The Federal Circuit has reversed and remanded a Trademark Trial and
Appeal Board (TTAB) decision invalidating Snyder’s-Lance Inc.’s “Pretzel Crisp” trademark after Frito-Lay Inc. challenged the mark as generic.
Princeton Vanguard, LLC v. Frito-Lay N. Am., Inc., No. 14-1517 (Fed.
Cir., order entered May 15, 2015).

TTAB’s decision found that “Pretzel Crisp” is a compound term and
not a phrase, so it analyzed “pretzel” and “crisp” separately and found
both words to be generic descriptors of Snyder-Lance’s pretzel-cracker
product. The Federal Circuit disagreed with this method, holding that
TTAB had conducted a “short-cut analysis” by not considering “Pretzel
Crisp” as a whole phrase, because “the test for genericness is the same,
regardless of whether the mark is a compound term or a phrase.” At
the end of its decision, TTAB noted that “were we to analyze [‘Pretzel
Crisp’] as a phrase, on this record, our conclusion would be the same, as
the words strung together as a unified phrase also create a meaning that
we find to be understood by the relevant public as generic for ‘pretzel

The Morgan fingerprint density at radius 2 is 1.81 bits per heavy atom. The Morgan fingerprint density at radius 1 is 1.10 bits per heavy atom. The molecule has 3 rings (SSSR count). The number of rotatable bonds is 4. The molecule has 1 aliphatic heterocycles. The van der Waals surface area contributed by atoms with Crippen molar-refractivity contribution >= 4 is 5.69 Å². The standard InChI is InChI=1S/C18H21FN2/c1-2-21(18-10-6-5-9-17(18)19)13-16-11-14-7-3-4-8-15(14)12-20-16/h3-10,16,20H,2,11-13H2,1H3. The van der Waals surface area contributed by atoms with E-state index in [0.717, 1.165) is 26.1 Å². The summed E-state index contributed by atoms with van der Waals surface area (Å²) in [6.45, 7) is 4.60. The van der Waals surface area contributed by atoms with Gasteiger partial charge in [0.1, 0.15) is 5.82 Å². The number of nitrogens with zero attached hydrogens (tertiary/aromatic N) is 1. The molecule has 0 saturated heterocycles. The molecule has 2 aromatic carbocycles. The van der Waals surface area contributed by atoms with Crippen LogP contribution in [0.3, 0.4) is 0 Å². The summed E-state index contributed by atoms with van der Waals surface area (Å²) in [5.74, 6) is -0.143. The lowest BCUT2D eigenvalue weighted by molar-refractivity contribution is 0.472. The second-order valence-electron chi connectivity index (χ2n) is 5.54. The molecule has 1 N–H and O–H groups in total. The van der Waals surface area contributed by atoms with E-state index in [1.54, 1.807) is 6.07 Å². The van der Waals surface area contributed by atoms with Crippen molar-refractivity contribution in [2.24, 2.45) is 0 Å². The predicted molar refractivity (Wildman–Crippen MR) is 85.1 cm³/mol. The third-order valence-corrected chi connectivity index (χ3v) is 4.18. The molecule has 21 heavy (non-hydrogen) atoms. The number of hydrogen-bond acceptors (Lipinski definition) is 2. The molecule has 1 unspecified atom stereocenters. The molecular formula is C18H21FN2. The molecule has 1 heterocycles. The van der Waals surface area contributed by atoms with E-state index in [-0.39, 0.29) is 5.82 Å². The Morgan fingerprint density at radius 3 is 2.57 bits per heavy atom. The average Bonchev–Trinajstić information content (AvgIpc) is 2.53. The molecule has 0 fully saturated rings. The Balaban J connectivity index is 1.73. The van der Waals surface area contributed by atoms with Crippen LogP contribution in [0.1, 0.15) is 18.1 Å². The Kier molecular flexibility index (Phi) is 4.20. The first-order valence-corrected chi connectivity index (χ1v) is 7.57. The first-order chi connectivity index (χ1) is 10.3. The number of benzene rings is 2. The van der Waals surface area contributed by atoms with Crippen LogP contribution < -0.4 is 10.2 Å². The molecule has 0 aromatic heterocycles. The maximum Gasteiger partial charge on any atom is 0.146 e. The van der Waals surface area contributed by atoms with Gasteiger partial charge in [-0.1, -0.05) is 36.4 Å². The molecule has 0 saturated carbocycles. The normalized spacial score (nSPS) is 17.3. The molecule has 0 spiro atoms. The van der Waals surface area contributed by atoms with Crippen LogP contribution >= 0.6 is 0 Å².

crackers.’” The Federal Circuit further found that this short mention was
insufficient analysis and remanded the case for TTAB’s reconsideration.

 

Issue 566

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For decades, manufacturers, distributors and retailers at every link in the food chain have come to Shook, Hardy & Bacon to partner with a legal team that understands the issues they face in today's evolving food production industry. Shook attorneys work with some of the world's largest food, beverage and agribusiness companies to establish preventative measures, conduct internal audits, develop public relations strategies, and advance tort reform initiatives.

1 Comment

  1. […] Frito-Lay N. Am.v. Princeton-Vanguard, LLC, No. 91195552 (TTAB, entered September 6, 2017). TTAB initially found “pretzel crisp” to be generic following Frito-Lay’s opposition to the […]

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